Hidden barriers for Scotland’s aspiring entrepreneurs revealed

Roan Lavery (CEO and co-founder of FreeAgent)

WOULD-be entrepreneurs in the UK are being put off from starting their own businesses because of the upcoming general election, according to new research from online accounting software company FreeAgent. 

The poll of working Brits reveals that, while the overwhelming majority of respondents have had thoughts of starting their own business at some point, 54% said their decision had been ‘significantly’ or ‘somewhat’ impacted by the prospect of a general election in 2024. 

In addition, over half of respondents (55%) said they had been deterred from starting a business due to economic instability caused by uncertainty around the next election, while prospective business owners indicated that they are also concerned about the ongoing cost-of-living crisis as well as weak government policies to support SMEs and entrepreneurship. 

Political instability and finances are top concerns 

With no date yet set for the upcoming general election, the uncertainty caused by potential political and legislative changes is making aspiring entrepreneurs nervous. 

Over a third (34%) of Scots said they have been put off from starting their own business due to uncertainty around changes in tax, with another 34% worried about changes in small businesses funding and 23% more generally around changes in legislation and regulation with the potential entrance of a new government. 

The ongoing cost-of-living crisis has meant 75% of respondents have put off plans to start a business. Furthermore, many business owners appear to have been impacted by the financial burdens of setting up a business, with 31% of those surveyed noting that they were concerned with the potential budgets needed to set up a business, while 15% said a lack of personal savings was a particular worry.

Desire for a better work/life balance reigns supreme

Despite these concerns, a third (33%) of Scots said they still hoped to set up a business within the next 12 months.The reasons for doing so varied but focused on the following:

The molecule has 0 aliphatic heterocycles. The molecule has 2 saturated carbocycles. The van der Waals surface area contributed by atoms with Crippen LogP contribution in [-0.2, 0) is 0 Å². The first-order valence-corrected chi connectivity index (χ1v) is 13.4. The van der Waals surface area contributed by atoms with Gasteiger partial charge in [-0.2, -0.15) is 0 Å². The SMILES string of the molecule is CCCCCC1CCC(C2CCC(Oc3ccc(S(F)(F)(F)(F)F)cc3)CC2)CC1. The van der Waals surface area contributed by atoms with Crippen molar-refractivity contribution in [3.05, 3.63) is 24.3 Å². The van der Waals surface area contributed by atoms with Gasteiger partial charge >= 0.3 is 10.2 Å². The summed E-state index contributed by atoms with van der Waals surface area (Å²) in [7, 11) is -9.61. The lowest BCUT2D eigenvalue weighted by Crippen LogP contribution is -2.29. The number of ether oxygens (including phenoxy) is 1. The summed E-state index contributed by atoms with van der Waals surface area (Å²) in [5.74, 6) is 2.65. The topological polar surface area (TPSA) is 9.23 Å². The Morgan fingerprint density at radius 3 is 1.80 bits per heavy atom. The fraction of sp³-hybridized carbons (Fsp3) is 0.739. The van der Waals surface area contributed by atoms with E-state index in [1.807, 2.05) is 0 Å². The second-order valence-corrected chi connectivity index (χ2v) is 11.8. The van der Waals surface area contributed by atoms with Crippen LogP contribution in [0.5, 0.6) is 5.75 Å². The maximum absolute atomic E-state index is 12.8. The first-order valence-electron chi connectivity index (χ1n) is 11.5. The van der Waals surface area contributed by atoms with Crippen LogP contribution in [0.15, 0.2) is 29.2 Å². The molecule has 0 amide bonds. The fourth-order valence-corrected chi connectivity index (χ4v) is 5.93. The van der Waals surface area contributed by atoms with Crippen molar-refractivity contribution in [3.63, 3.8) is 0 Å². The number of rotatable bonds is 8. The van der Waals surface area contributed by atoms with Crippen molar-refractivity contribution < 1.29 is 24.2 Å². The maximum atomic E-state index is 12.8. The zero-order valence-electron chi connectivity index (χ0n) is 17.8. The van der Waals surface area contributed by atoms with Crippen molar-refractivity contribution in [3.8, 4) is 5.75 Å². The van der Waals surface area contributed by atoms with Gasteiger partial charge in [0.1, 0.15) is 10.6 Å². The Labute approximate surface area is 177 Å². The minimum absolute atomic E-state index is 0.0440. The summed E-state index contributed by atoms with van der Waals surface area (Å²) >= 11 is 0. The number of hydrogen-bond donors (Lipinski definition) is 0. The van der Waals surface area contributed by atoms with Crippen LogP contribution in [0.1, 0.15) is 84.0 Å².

• Achieving a better work/life balance (48%) 
  • Being able to choose the work done (39%)
  • The belief that they could earn more as their own boss (35%) 
  • Having a greater sense of achievement at work (33%)  

The results mirror findings from previous years’ surveys, with the desire for a better work/life balance also coming out top in 2022 across the UK (chosen by 47% of respondents), closely followed by having greater choice over work tasks (chosen by 39% of respondents in 2022). Autonomy is clearly of great importance to today’s entrepreneurs as many feel restricted by routine workday boundaries but Scotland was the most passionate about being able to choose the types of work carried out. 

Confidence isn’t holding back entrepreneurs 

When it comes to the success of their business, most aspiring Scottish entrepreneurs aren’t held back by a lack of confidence. Overall, 68% of survey respondents said that although they have moderate concerns about the potential failure of their business, they believe they can overcome these challenges with over a fifth (22%) commenting that they feel they have the necessary industry experience to start their own business.

Despite this positivity, Scotland ranked one of the lowest for feeling confident in their own abilities, with only the North East of England feeling less sure of themselves (21%). 

Roan Lavery,  CEO and co-founder of FreeAgent said: “While it’s great to see that the overall appetite among the Scottish public to start their own businesses remains strong, it’s probably no surprise that political uncertainty is putting some people’s plans on hold. 

“Many budding entrepreneurs are clearly considering the possibility that there may be big political and economic changes on the way, particularly if there is a change in government, and are waiting to make any concrete plans to start their own businesses. However, this uncertainty is only going to continue until we have some kind of clear indication over when the next election will actually be held – and what the various political parties’ priorities are for the small business sector.

“Although we may have to wait for the main parties to reveal their actual election manifesto pledges, I hope that they will start to give some indication over their plans for the small business sector. By having clarity over issues such as small business taxes, late payment and access to support, SMEs will be able to better plan for the future and would-be entrepreneurs will have more confidence in taking the plunge and setting up for themselves. 

“It’s vital that everything possible is done to support this important part of the economy, so that it can lead the way to recovery in the coming years.”

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